The High Court has ordered the wife of Lee Horton, the former sports editor of The People, to repay Â£128,910 she received in payments made to her through an elaborate, long-term fraud.
Horton worked for the paper from 1992 to 2008, when the fraud was discovered, and according to Mr Justice Tugendhat the total of illicit payments made in that period could amount to more than Â£370,000.
The paper had sued Teresa Horton for the return of money she admitted receiving. She has been ordered that she should repay it with interest.
The Hortons had married in 1985. From around 1989, she worked at a florists she set up with her husband called Wymans Bloomin’ Lovely.
The judge said : “Between 11 October 2000 and 8 August 2008 Mr Horton dishonestly procured the payment by the claimant to various accounts held or controlled by himself, by Mrs Horton, and by friends and relatives of theirs, of a total sum of at least Â£371,880.
“By her solicitors’ letter dated 2 June 2009 Mrs Horton has admitted that payments totaling Â£128,910 were made to accounts in the name of the florist business, and in different versions of her married and maiden names.”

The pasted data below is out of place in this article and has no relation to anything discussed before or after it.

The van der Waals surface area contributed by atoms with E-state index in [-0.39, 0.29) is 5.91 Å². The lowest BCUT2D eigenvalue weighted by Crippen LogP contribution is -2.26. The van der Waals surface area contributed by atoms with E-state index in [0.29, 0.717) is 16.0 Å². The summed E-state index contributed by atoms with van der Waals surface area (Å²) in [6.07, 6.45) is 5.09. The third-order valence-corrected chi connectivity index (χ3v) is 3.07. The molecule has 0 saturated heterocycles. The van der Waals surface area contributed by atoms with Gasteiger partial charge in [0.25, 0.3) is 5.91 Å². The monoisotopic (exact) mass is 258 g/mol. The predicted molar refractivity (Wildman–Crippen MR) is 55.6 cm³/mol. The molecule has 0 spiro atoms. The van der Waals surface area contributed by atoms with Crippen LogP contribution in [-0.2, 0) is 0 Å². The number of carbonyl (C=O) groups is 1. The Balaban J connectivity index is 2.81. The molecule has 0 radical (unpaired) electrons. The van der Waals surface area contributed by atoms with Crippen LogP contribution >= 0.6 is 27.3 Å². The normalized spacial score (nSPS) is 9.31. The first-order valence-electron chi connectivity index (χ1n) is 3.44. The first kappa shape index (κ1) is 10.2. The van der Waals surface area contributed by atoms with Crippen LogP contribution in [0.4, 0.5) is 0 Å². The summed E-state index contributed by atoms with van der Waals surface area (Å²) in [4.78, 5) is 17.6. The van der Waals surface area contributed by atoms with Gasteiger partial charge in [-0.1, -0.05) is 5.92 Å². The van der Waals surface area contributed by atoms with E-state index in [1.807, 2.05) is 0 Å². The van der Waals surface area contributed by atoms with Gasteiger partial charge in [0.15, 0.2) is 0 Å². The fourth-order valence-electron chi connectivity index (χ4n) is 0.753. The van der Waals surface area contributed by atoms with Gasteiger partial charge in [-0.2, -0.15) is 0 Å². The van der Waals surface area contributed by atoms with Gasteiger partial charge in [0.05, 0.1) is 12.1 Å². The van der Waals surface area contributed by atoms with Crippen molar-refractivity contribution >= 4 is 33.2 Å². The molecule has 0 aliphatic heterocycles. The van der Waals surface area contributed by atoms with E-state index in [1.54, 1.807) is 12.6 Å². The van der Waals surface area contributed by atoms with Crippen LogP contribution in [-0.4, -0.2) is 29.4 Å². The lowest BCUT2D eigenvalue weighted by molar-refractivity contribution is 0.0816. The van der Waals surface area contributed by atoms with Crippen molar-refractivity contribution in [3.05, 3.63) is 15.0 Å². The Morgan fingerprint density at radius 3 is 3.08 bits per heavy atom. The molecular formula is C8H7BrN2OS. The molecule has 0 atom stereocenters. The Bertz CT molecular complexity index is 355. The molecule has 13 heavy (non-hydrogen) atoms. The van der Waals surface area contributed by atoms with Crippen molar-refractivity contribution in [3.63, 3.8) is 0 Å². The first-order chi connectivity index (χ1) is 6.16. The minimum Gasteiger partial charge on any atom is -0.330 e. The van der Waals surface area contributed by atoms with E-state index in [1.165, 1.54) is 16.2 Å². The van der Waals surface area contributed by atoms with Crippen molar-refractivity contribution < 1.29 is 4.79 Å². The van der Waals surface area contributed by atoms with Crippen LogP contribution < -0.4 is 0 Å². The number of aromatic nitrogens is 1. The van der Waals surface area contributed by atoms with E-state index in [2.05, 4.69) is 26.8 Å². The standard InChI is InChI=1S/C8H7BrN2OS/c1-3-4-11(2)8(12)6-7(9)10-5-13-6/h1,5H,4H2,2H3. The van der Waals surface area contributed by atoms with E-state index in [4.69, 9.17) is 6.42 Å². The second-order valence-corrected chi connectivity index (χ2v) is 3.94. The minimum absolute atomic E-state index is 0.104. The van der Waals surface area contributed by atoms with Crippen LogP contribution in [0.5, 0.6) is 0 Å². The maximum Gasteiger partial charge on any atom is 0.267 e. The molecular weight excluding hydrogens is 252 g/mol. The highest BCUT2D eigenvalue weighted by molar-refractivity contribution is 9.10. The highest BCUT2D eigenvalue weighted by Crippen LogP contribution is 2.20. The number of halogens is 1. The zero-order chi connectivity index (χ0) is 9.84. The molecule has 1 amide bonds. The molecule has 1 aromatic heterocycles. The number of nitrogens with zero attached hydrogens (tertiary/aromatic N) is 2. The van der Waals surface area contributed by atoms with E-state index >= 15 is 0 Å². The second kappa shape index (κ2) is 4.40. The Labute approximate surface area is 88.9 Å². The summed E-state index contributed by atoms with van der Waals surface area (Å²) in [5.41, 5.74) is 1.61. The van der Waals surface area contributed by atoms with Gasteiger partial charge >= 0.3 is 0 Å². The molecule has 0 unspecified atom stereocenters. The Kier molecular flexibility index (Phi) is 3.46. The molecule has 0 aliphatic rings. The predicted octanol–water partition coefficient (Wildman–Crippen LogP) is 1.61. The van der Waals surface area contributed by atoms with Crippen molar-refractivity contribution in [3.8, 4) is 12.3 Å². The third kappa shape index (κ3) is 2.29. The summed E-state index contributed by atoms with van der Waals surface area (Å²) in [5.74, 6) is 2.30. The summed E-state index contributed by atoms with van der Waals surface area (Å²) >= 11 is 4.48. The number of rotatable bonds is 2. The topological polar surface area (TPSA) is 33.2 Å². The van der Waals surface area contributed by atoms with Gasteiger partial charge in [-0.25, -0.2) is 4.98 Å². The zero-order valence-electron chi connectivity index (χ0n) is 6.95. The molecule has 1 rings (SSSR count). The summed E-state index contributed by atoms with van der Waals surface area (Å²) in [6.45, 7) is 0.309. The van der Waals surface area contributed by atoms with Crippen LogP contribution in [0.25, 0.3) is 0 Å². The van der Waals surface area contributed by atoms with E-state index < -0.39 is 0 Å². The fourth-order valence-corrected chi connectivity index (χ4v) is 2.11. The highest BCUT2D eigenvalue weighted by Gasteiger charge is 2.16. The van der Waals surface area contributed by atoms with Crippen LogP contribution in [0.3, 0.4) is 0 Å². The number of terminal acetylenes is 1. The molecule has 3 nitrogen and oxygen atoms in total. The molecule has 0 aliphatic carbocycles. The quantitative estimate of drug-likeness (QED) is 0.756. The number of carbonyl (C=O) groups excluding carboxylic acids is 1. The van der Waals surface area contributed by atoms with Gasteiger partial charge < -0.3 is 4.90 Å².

However, the judge said he did not consider she had been frank with the court.
He said: “She first gave the description of herself as the unquestioning wife who signed blank cheques to her husband eight years ago, in circumstances which she cannot now remember.
“In the period of a year or more before Mr Horton’s dismissal she accepts she wrote out cheques to herself, which were paid into her own account, sometimes by herself personally going to the bank. But she gives no explanation of why she did this, or of what made her think that there would be money in the Wymans account, or where it might have come from. The business had been closed for many years by this time.
“These two descriptions of her activities are not reconcilable. In the early years it was perhaps just credible that Mrs Horton might have overpaid money to her from his salary, and might have asked her to pay back the excess from time to time.
“But Mr Horton is a woman who earned her own living before being married, and carried on the florist business for a number of years after she married. She is not an incapable person. I do not believe she failed to notice that the payments to her husband could not continue to be explained by erroneous overpayments out of his salary.
“Nor could there be any good reason for Mr Horton to pay money from his salary into the Wymans account, and then for her to have to write cheques to herself in order to transfer it into her own account. Either she actually knew what was happening, or she closed her eyes to the obvious fact that Mr Horton was engaged in money-laundering.”